After persuading his secret lover, Averill (Kimberley Nixon), to flee their plague-ravaged town, doubting novice monk Osmund (Eddie Redmayne) joins the bishop’s devout military envoy, Ulric (Sean Bean), and his ragtag band of mercenaries on an expedition to a remote village. This village has mysteriously been spared the pestilence and is rumoured to be a hotbed of pagan beliefs and necromancy. Dragging behind them a huge wooden torture device, Ulric and his men are guided by Osmund through the woods and marshes, encountering bandits and witch-burning locals en route. The village, however, appears to be a benign gynocracy presided over by healer Langiva (Carice van Houten) and her avuncular acolyte, Hob (Tim McInnerny).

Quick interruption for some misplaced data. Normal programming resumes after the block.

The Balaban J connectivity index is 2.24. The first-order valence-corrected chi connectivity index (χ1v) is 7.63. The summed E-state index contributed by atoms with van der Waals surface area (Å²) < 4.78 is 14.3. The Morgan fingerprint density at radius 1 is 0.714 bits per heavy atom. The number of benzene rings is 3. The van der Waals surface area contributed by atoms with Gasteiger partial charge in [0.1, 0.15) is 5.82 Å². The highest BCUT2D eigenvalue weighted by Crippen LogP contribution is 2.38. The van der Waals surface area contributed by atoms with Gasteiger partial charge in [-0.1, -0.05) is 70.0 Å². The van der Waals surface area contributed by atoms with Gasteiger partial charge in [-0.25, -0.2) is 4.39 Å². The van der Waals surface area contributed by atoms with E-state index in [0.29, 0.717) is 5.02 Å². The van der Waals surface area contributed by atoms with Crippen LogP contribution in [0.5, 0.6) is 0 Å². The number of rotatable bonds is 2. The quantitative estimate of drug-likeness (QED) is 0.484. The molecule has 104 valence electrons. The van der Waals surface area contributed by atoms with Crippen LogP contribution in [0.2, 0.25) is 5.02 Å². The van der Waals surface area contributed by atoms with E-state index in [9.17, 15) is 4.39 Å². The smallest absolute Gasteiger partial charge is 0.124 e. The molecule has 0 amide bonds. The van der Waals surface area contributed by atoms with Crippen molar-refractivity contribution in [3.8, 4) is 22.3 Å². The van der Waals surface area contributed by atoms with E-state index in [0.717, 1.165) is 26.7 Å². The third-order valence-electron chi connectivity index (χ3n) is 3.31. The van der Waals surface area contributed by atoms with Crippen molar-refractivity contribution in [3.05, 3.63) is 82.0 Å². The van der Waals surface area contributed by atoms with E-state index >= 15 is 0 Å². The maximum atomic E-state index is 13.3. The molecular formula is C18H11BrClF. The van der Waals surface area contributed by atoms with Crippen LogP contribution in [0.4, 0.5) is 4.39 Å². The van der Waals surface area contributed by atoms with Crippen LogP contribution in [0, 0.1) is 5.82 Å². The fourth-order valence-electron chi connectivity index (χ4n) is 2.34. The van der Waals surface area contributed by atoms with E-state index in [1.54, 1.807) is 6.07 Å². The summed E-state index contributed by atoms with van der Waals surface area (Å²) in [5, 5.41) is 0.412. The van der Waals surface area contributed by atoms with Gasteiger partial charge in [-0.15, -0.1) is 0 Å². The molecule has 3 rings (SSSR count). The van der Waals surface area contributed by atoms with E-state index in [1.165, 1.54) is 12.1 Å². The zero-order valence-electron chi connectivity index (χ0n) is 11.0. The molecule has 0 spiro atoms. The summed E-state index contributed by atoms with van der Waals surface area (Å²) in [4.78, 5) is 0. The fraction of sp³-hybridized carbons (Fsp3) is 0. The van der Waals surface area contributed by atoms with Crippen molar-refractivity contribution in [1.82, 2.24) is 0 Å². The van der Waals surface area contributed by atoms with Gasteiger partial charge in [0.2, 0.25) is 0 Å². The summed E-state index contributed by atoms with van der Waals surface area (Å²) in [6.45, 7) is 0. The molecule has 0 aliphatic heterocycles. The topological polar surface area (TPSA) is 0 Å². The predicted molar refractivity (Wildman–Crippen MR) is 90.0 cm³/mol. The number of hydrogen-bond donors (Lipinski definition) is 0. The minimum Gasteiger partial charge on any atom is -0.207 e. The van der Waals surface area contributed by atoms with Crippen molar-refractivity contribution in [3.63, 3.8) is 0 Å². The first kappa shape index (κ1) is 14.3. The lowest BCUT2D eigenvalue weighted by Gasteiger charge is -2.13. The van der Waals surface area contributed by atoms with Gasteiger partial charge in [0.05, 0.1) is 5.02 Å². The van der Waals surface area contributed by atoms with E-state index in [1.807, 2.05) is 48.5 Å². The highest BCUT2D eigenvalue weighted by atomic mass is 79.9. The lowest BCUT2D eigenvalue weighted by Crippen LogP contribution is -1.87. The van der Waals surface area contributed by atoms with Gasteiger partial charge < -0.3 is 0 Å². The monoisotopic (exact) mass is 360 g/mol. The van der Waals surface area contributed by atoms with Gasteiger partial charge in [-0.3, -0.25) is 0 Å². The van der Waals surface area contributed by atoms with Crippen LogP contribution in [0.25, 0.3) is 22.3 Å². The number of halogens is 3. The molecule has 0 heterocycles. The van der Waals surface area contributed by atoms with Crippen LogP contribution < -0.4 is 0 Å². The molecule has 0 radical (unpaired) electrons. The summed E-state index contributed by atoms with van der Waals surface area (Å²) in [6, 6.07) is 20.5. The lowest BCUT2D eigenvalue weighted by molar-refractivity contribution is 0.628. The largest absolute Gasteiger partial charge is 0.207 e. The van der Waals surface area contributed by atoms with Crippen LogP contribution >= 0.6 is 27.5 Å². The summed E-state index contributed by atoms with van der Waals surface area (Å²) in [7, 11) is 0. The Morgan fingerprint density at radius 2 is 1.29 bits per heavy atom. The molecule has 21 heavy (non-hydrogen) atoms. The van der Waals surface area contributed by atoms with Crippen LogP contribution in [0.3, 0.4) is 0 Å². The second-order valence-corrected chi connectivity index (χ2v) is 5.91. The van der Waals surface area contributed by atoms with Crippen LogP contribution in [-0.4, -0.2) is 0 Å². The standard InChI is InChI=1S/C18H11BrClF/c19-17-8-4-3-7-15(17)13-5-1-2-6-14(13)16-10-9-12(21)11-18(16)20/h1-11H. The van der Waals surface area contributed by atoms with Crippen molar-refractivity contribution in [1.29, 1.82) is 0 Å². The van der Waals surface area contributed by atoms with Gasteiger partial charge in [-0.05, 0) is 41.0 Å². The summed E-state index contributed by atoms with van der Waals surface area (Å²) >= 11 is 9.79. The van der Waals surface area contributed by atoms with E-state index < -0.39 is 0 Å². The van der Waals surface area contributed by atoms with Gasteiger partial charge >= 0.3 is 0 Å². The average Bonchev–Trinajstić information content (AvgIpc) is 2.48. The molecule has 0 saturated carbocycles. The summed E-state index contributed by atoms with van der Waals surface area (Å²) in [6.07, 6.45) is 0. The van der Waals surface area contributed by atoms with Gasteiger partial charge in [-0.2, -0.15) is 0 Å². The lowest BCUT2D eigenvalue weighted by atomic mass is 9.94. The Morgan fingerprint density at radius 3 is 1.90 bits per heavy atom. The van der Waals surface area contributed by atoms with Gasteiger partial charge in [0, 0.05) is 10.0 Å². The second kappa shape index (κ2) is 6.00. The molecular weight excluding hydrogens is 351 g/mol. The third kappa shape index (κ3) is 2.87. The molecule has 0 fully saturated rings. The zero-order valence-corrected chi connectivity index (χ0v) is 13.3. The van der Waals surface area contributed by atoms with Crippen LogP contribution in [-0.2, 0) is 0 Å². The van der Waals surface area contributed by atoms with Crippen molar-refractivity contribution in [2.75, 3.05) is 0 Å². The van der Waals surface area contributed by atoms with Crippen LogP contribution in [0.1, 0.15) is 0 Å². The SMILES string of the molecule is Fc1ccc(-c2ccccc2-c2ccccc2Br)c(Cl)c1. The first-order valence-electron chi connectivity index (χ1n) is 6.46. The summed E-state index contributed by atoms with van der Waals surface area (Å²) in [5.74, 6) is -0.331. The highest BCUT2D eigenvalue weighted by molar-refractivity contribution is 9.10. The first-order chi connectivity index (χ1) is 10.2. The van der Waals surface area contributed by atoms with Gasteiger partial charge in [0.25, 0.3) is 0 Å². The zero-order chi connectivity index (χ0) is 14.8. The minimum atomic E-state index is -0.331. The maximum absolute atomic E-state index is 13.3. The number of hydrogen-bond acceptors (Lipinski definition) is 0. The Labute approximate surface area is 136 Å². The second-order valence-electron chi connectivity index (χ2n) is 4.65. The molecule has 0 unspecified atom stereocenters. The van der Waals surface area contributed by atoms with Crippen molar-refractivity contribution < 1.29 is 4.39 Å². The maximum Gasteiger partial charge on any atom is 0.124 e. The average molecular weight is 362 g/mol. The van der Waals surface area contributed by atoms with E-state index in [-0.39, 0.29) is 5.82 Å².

Beneath this placid surface, however, is a roiling pit of religious duplicity and moral decay.
Horror fans will note a structural similarity to ‘The Wicker Man’, but the real creative touchstone here is Herzog’s ‘Aguirre, Wrath of God’. The ruthless Ulric represents the official church, yet his zealotry prompts the Abbot (David Warner) to remark: ‘That man is more dangerous than the pestilence itself.’ For all her showy paganism, is Langiva a heretical necromancer or merely a charlatan witch? Her bizarre bird’s-nest hairdo (and van Houten’s wavering accent) does not inspire confidence, yet the lovestruck Osmund is tempted to abandon his faith. This is bracing, often brutal stuff, set in a world where, as Ulric says, ‘God has slipped over the horizon.’